But not Degree Ultraclear Black & White. It goes on smooth, smells nice, and at 3 o’clock in the afternoon, it still smells nice (yes, I sniffed my own pits …when no one was looking), isn’t like dry plaster under my arms, doesn’t discolor my shirts or leave white residue on dark clothing, and upon arriving home from work and changing out of my work clothes, it holds up for the entire evening (which sometimes includes a workout) and rinses away with water in the shower.
Seems like every store can get rid of all their other brands and styles – this is like B.C. switching to A.D. It’s like when man learned to control fire or came up with the power of flight.
Hooray for science. Life. Changed. Forever.
Life is about fooling people and tricking them into things. Right? Like, I tricked my wife into thinking I was a great guy worth marrying, and I fooled her parents into thinking I’d be a good husband to their daughter, but little did they know I had no idea what kinda husband and son-in-law I’d be. Then I kept up the long con, and tricked my wife into thinking I’d be a quality father, so much so, she and I had three children together. I’ve tricked every boss I’ve ever had into believing I would be a productive, reliable employee.
Fooled you all, right?
Currently, I’m spending most of my time making sure my children are fooled into thinking I know anything about being a dad and hoping that somehow, maybe through movies and magazine articles, they’ll pick up some tips about becoming quality people, students, and citizens as they grow older.
In a couple of weeks, I’m going to speak in front of 300+ college students and rattle off some advice, share some wisdom, will tell some stories, and they’ll probably be tricked by my charm and ability to speak in front of people (which, can I be honest, always makes me nervous, and I read from my notes alot, and I’m telling you that because, again, I’m a total fraud – I don’t like speaking in public).
Earlier this week I gave advice to an old friend on their resume, offered another friend some job-seeking advice, and I think I tried to tell my 14-year-old daughter something thought-provoking about team sports, trying out, not being afraid to fail, and enjoying the good and bad, and keeping everything in perspective.
Ha! Right! Like I do any of that. I recently saw a friend post on Facebook that their house was for sale and I won’t lie …their success and my lack-of success shook me for about a whole week.
Who am I to give advice? I’m not. Truth be told, almost everything I think came from a song by Baz Luhrmann called “Everybody’s Free (to Wear Sunscreen)”. And I just learned he’s a total fraud, too. He took the lyrics from a Chicago Tribune columnist named Mary Schmich who wrote the words as part of a column in 1997. It gets worse. I’m acting like I know this, but I don’t. I learned it from Peter Economy and his Inc. column about the song and article.
“You, too, will get old. And when you do, you’ll fantasize that when you were young, prices were reasonable, politicians were noble and children respected their elders.”
I guess what I’m saying is, if someday my kids read this Blog entry, they’ll know I’m a fraud and I’m just repeating the advice I got from my parents, the advice I read in books, and from lessons learned in the song “Everybody’s Free (to Wear Sunscreen). It will be hard for them to know they’ve been fooled, but they’ll also see Baz fooled me, and Peter fooled some people. The only person who’s off the hook is Mary because she wrote the original words.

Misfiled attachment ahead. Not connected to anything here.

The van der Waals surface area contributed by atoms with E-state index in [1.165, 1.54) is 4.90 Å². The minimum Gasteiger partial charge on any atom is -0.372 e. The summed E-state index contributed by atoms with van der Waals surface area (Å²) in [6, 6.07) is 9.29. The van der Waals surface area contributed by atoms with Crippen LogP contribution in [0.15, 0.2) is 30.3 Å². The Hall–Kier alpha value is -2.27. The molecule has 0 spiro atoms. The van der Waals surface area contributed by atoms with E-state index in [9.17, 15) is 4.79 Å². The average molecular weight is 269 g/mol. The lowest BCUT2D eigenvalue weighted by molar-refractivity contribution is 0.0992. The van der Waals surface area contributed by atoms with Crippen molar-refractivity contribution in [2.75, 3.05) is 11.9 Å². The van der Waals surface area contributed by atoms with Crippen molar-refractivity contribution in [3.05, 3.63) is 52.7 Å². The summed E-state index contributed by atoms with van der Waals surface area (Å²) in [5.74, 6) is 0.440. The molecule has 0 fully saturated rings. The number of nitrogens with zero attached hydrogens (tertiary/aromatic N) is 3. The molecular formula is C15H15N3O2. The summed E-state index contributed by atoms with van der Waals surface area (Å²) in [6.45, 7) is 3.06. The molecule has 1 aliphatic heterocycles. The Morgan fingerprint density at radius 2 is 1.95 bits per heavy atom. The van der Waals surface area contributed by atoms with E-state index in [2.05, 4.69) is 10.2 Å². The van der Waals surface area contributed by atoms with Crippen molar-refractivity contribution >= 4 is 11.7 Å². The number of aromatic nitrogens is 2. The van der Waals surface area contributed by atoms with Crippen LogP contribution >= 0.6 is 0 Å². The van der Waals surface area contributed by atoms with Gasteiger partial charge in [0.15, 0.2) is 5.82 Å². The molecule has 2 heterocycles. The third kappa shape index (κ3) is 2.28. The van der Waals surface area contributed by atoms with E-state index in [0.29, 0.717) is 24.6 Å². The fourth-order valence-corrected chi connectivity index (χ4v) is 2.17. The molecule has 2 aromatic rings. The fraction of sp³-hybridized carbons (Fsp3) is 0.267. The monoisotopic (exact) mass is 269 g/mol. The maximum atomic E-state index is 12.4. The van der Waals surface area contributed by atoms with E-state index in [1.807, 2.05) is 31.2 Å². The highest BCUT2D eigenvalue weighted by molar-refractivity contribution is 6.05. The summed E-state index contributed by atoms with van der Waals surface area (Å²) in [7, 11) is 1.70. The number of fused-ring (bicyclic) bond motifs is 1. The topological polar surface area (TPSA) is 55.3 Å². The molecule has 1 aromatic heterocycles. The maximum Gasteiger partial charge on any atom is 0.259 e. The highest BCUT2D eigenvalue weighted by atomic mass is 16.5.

My advice? Master the ability to trick people and fool them into thinking good things about you. Oh, and wear sunscreen.
I have some nerve telling my kids they can “do anything” and should “follow their dreams.” I have no business telling them to “dare greatly” and “don’t be afraid of failure” when I sit here, day after day, knowing I have a book inside me, and a screenplay that would 100% get made, if only I would write them.
I actually have three slam dunk movie script ideas.
But, those ideas are “in my head” and in my head they stay. It’s that whole “fear” thing, right? I know these are can’t-miss, slam-dunk ideas, but as long as I don’t finish them, write them down, and show them to anyone, well, I can cling to that illusion. I know full well that it’s possible when I finish that screenplay or finish that book, the next steps aren’t going to happen exactly as I dream they will.
What are the “next steps” in my fantasy? In the case of the screenplay (that I’ll co-write with my brother), we’ll approach the Sklar Brothers (who I’ve written the movie for), or I’ll work through my friend K.V. who knows Vance Degeneres, and I’ll have the perfect elevator pitch for the entire plot of the movie with the perfect title. They’ll admire my brashness, like I’m an older Quentin Terrantino, and the idea will be impossible to ignore. Somehow, we’ll sign papers and pitch it to studios and it will get made.
I don’t know how much money a screenwriter gets paid compared to everyone else who works on the movie, but I don’t even care all that much about that. I want my movie to get made.
My fantasy with the book? I’m writing it simply as a keepsake for my family, full of family stories, but the “fantasy” happens when someone outside of my family gets ahold of the book, loves all the stories and lessons, recognizes themselves (and all Americans in the stories) and overnight hundreds of thousands of copies of my book are ordered and I’m a “new voice” in literature. People will call me a “late bloomer” because I didn’t write my first book until I was 45 years old, but all of a sudden, I’ll become a writer and author and for the next 20 years, I’ll write a series of books based on my experiences – experiences that I’ll just “have a way” of making humorous, interesting, and inspiring.
I wish I would’ve done this 10 years ago. Nope. I wish I would’ve done this 15 years ago. Nope. 25 years ago when I was 20 years old.
Well. Why. Not. How?
My 11-year-old said to me when I talked about my movie idea, “come on, Dad. You should just do it.”
I should. I will.